Spokane-based energy company Avista (NYSE: AVA) has made an investment of an undisclosed amount in the Seattle-based biotech company Matrix Genetics, supporting the company’s development of blue-green algae as fuel and petrochemical substitutes.
The investment will likely allow Matrix to spin out from the agro-biotech firm Targeted Growth and enable it to continue its research agenda. Targeted Growth is still the majority owner of Matrix, although they are separate companies. Matrix presently has five employees, and hopes to add 10 more using the investment funds.
Should Matrix secure enough customers to use algae sourced from company-owned patents, Avista stands to make a very positive return on its investment.
Algae biofuels is a growing sector, thanks to the low cost and ease of operations involved. Unlike corn and soy-based fuels, it doesn’t compete with the food sector. Plus, compared to corn’s capacity to produce 400-450 gallons per acre in a year, algae can produce up to 2,000-3,000 gallons of oil per acre per year. Most recently, a Pacific Northwest National Laboratory report stated that 17 percent of U.S. oil imports could be replaced by algae biofuels.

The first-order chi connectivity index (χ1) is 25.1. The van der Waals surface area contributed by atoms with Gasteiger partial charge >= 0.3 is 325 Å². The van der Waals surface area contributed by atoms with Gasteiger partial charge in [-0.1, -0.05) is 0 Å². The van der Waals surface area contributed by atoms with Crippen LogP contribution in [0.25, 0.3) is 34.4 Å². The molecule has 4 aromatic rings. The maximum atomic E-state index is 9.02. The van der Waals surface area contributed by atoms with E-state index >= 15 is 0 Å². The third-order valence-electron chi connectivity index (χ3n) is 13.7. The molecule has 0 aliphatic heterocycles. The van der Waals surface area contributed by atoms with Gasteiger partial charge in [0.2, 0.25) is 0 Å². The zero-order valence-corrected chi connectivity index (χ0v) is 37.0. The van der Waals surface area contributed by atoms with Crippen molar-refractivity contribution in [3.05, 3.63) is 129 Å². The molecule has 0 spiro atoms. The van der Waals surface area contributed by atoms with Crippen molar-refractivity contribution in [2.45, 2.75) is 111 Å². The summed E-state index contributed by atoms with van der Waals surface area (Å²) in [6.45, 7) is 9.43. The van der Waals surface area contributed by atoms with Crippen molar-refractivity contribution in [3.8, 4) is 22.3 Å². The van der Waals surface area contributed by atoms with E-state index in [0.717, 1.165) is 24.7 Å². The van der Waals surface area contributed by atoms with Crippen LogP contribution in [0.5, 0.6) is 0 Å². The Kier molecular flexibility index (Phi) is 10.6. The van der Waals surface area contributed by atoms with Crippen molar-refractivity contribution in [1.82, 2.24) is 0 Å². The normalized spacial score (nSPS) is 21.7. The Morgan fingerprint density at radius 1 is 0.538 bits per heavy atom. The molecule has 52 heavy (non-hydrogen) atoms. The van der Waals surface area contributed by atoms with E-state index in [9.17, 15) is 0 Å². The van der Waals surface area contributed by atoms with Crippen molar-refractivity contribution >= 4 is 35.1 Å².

Matrix is currently working on increasing oil content of algae through genetic engineering. According to senior director Mike Carleton, what they are doing essentially mimics what happens naturally below ground in the creation of crude oil.
A major challenge for the company now is achieving an economy of scale which can leverage further operations and scalability.